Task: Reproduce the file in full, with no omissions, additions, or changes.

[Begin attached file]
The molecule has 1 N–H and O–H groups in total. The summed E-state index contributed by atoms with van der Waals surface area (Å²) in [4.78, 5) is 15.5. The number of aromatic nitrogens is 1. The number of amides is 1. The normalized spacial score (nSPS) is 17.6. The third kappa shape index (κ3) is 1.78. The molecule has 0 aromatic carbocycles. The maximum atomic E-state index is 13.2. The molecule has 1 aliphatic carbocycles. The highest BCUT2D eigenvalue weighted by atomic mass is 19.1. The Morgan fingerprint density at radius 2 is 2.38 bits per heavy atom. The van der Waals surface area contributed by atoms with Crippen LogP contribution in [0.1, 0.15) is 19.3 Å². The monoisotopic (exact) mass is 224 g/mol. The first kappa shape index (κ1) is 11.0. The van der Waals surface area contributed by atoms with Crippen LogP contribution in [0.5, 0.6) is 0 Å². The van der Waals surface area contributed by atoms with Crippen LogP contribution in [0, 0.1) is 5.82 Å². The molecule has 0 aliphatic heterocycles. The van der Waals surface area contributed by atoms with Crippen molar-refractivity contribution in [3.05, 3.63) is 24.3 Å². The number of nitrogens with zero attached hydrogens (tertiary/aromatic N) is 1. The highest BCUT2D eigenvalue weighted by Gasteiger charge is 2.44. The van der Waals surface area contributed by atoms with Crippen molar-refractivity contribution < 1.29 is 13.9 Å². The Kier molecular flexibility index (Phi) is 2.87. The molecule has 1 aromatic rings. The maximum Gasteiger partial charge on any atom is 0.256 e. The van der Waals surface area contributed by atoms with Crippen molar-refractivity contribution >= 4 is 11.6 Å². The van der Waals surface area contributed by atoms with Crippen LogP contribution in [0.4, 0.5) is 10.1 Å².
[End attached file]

The molecule has 1 N–H and O–H groups in total. The summed E-state index contributed by atoms with van der Waals surface area (Å²) in [4.78, 5) is 15.5. The number of aromatic nitrogens is 1. The number of amides is 1. The normalized spacial score (nSPS) is 17.6. The third kappa shape index (κ3) is 1.78. The molecule has 0 aromatic carbocycles. The maximum atomic E-state index is 13.2. The molecule has 1 aliphatic carbocycles. The highest BCUT2D eigenvalue weighted by atomic mass is 19.1. The Morgan fingerprint density at radius 2 is 2.38 bits per heavy atom. The van der Waals surface area contributed by atoms with Crippen LogP contribution in [0.1, 0.15) is 19.3 Å². The monoisotopic (exact) mass is 224 g/mol. The first kappa shape index (κ1) is 11.0. The van der Waals surface area contributed by atoms with Crippen LogP contribution in [0.5, 0.6) is 0 Å². The van der Waals surface area contributed by atoms with Crippen LogP contribution in [0, 0.1) is 5.82 Å². The molecule has 0 aliphatic heterocycles. The van der Waals surface area contributed by atoms with Crippen molar-refractivity contribution in [3.05, 3.63) is 24.3 Å². The number of nitrogens with zero attached hydrogens (tertiary/aromatic N) is 1. The highest BCUT2D eigenvalue weighted by Gasteiger charge is 2.44. The van der Waals surface area contributed by atoms with Crippen molar-refractivity contribution < 1.29 is 13.9 Å². The Kier molecular flexibility index (Phi) is 2.87. The molecule has 1 aromatic rings. The maximum Gasteiger partial charge on any atom is 0.256 e. The van der Waals surface area contributed by atoms with Crippen molar-refractivity contribution >= 4 is 11.6 Å². The van der Waals surface area contributed by atoms with Crippen LogP contribution in [0.4, 0.5) is 10.1 Å².